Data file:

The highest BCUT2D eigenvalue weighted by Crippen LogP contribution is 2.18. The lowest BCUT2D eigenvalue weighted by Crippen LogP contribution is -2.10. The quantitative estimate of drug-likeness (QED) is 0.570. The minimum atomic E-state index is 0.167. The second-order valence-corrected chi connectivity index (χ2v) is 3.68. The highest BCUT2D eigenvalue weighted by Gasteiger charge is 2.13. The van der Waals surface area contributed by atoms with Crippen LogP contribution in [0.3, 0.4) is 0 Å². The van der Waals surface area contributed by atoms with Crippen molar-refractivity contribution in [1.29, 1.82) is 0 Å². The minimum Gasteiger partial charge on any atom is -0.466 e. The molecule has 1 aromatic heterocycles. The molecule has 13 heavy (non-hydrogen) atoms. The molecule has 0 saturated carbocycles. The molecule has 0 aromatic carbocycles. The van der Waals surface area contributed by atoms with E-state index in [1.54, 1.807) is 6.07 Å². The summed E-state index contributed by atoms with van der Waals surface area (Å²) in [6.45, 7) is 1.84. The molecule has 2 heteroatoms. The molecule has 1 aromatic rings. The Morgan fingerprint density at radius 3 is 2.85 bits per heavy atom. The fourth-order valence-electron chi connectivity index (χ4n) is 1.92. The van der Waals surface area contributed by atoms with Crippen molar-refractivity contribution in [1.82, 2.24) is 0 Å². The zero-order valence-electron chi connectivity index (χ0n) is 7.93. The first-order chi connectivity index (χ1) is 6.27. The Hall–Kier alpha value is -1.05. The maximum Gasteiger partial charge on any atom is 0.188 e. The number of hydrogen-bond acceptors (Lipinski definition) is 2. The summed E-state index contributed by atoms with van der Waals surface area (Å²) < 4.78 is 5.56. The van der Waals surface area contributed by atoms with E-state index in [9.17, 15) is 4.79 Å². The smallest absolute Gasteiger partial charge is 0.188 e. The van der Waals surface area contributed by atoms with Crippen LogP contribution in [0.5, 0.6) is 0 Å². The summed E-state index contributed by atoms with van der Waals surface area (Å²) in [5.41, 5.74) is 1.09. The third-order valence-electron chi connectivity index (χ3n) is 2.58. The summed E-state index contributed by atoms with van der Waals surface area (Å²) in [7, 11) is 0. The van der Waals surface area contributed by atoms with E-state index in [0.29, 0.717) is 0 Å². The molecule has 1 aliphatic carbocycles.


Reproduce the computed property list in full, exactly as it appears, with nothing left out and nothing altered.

The highest BCUT2D eigenvalue weighted by Crippen LogP contribution is 2.18. The lowest BCUT2D eigenvalue weighted by Crippen LogP contribution is -2.10. The quantitative estimate of drug-likeness (QED) is 0.570. The minimum atomic E-state index is 0.167. The second-order valence-corrected chi connectivity index (χ2v) is 3.68. The highest BCUT2D eigenvalue weighted by Gasteiger charge is 2.13. The van der Waals surface area contributed by atoms with Crippen LogP contribution in [0.3, 0.4) is 0 Å². The van der Waals surface area contributed by atoms with Crippen molar-refractivity contribution in [1.29, 1.82) is 0 Å². The minimum Gasteiger partial charge on any atom is -0.466 e. The molecule has 1 aromatic heterocycles. The molecule has 13 heavy (non-hydrogen) atoms. The molecule has 0 saturated carbocycles. The molecule has 0 aromatic carbocycles. The van der Waals surface area contributed by atoms with E-state index in [1.54, 1.807) is 6.07 Å². The summed E-state index contributed by atoms with van der Waals surface area (Å²) in [6.45, 7) is 1.84. The molecule has 2 heteroatoms. The molecule has 1 aromatic rings. The Morgan fingerprint density at radius 3 is 2.85 bits per heavy atom. The fourth-order valence-electron chi connectivity index (χ4n) is 1.92. The van der Waals surface area contributed by atoms with Crippen molar-refractivity contribution in [1.82, 2.24) is 0 Å². The zero-order valence-electron chi connectivity index (χ0n) is 7.93. The first-order chi connectivity index (χ1) is 6.27. The Hall–Kier alpha value is -1.05. The maximum Gasteiger partial charge on any atom is 0.188 e. The number of hydrogen-bond acceptors (Lipinski definition) is 2. The summed E-state index contributed by atoms with van der Waals surface area (Å²) < 4.78 is 5.56. The van der Waals surface area contributed by atoms with E-state index in [9.17, 15) is 4.79 Å². The smallest absolute Gasteiger partial charge is 0.188 e. The van der Waals surface area contributed by atoms with Crippen LogP contribution in [0.5, 0.6) is 0 Å². The summed E-state index contributed by atoms with van der Waals surface area (Å²) in [5.41, 5.74) is 1.09. The third-order valence-electron chi connectivity index (χ3n) is 2.58. The summed E-state index contributed by atoms with van der Waals surface area (Å²) in [7, 11) is 0. The van der Waals surface area contributed by atoms with E-state index in [0.29, 0.717) is 0 Å². The molecule has 1 aliphatic carbocycles.